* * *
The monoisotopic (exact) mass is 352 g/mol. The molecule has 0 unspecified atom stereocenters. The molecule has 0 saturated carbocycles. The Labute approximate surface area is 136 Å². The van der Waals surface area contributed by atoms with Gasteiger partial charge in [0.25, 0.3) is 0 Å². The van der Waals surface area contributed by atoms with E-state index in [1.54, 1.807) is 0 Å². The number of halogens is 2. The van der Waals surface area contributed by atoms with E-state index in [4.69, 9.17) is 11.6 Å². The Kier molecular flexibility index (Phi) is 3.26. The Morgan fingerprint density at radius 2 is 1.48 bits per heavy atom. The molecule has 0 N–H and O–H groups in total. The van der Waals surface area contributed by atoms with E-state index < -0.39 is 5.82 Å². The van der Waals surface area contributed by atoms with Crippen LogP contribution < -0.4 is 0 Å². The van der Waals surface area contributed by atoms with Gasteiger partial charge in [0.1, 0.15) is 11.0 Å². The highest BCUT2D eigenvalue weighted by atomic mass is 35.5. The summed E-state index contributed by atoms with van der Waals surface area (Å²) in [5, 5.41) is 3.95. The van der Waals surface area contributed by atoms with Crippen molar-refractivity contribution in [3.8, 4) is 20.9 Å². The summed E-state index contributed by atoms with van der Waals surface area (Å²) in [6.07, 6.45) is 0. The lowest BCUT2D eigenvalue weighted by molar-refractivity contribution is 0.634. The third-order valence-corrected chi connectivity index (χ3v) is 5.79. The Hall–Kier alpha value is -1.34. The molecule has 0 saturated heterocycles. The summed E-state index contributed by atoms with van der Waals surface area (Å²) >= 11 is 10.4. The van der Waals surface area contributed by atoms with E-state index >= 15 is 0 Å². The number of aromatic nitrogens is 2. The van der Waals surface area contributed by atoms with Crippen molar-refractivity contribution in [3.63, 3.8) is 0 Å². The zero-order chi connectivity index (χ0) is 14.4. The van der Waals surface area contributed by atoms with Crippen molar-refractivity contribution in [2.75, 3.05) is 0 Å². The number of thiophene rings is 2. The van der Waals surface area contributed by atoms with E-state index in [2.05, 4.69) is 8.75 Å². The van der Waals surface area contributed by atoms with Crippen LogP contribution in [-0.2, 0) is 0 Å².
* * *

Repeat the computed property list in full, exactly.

The monoisotopic (exact) mass is 352 g/mol. The molecule has 0 unspecified atom stereocenters. The molecule has 0 saturated carbocycles. The Labute approximate surface area is 136 Å². The van der Waals surface area contributed by atoms with Gasteiger partial charge in [0.25, 0.3) is 0 Å². The van der Waals surface area contributed by atoms with E-state index in [1.54, 1.807) is 0 Å². The number of halogens is 2. The van der Waals surface area contributed by atoms with E-state index in [4.69, 9.17) is 11.6 Å². The Kier molecular flexibility index (Phi) is 3.26. The Morgan fingerprint density at radius 2 is 1.48 bits per heavy atom. The molecule has 0 N–H and O–H groups in total. The van der Waals surface area contributed by atoms with E-state index < -0.39 is 5.82 Å². The van der Waals surface area contributed by atoms with Crippen LogP contribution < -0.4 is 0 Å². The van der Waals surface area contributed by atoms with Gasteiger partial charge in [0.1, 0.15) is 11.0 Å². The highest BCUT2D eigenvalue weighted by atomic mass is 35.5. The summed E-state index contributed by atoms with van der Waals surface area (Å²) in [5, 5.41) is 3.95. The van der Waals surface area contributed by atoms with Crippen molar-refractivity contribution in [3.8, 4) is 20.9 Å². The summed E-state index contributed by atoms with van der Waals surface area (Å²) in [6.07, 6.45) is 0. The lowest BCUT2D eigenvalue weighted by molar-refractivity contribution is 0.634. The third-order valence-corrected chi connectivity index (χ3v) is 5.79. The Hall–Kier alpha value is -1.34. The molecule has 0 saturated heterocycles. The summed E-state index contributed by atoms with van der Waals surface area (Å²) >= 11 is 10.4. The van der Waals surface area contributed by atoms with E-state index >= 15 is 0 Å². The number of aromatic nitrogens is 2. The van der Waals surface area contributed by atoms with Crippen molar-refractivity contribution in [3.63, 3.8) is 0 Å². The zero-order chi connectivity index (χ0) is 14.4. The van der Waals surface area contributed by atoms with Crippen molar-refractivity contribution in [2.75, 3.05) is 0 Å². The number of thiophene rings is 2. The van der Waals surface area contributed by atoms with E-state index in [2.05, 4.69) is 8.75 Å². The van der Waals surface area contributed by atoms with Crippen LogP contribution in [-0.2, 0) is 0 Å².